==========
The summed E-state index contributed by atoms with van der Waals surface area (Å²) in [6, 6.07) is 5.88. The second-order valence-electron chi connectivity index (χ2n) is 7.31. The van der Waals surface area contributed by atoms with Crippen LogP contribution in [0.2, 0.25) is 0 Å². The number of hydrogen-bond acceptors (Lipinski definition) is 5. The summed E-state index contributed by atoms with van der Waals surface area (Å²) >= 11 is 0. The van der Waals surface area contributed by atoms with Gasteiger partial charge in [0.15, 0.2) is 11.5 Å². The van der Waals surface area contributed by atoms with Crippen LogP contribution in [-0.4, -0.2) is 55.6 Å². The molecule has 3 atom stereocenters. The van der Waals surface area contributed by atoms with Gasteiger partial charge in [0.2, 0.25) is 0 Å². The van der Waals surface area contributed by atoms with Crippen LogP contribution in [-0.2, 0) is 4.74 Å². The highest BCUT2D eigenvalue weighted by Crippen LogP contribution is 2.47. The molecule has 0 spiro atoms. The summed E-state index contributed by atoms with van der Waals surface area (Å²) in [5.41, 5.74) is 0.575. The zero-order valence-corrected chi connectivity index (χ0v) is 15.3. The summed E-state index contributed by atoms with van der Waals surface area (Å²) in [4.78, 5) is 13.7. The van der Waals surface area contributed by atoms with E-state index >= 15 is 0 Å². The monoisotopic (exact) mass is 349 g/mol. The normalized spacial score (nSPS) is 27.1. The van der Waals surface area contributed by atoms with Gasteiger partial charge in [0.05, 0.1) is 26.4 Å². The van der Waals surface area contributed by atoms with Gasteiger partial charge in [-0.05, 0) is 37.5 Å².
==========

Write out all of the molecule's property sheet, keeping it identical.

The summed E-state index contributed by atoms with van der Waals surface area (Å²) in [6, 6.07) is 5.88. The second-order valence-electron chi connectivity index (χ2n) is 7.31. The van der Waals surface area contributed by atoms with Crippen LogP contribution in [0.2, 0.25) is 0 Å². The number of hydrogen-bond acceptors (Lipinski definition) is 5. The summed E-state index contributed by atoms with van der Waals surface area (Å²) >= 11 is 0. The van der Waals surface area contributed by atoms with Gasteiger partial charge in [0.15, 0.2) is 11.5 Å². The van der Waals surface area contributed by atoms with Crippen LogP contribution in [-0.4, -0.2) is 55.6 Å². The molecule has 3 atom stereocenters. The van der Waals surface area contributed by atoms with Gasteiger partial charge in [0.2, 0.25) is 0 Å². The van der Waals surface area contributed by atoms with Crippen LogP contribution in [-0.2, 0) is 4.74 Å². The highest BCUT2D eigenvalue weighted by Crippen LogP contribution is 2.47. The molecule has 0 spiro atoms. The summed E-state index contributed by atoms with van der Waals surface area (Å²) in [5.41, 5.74) is 0.575. The zero-order valence-corrected chi connectivity index (χ0v) is 15.3. The summed E-state index contributed by atoms with van der Waals surface area (Å²) in [4.78, 5) is 13.7. The van der Waals surface area contributed by atoms with E-state index >= 15 is 0 Å². The monoisotopic (exact) mass is 349 g/mol. The normalized spacial score (nSPS) is 27.1. The van der Waals surface area contributed by atoms with Gasteiger partial charge in [0.05, 0.1) is 26.4 Å². The van der Waals surface area contributed by atoms with Gasteiger partial charge in [-0.05, 0) is 37.5 Å².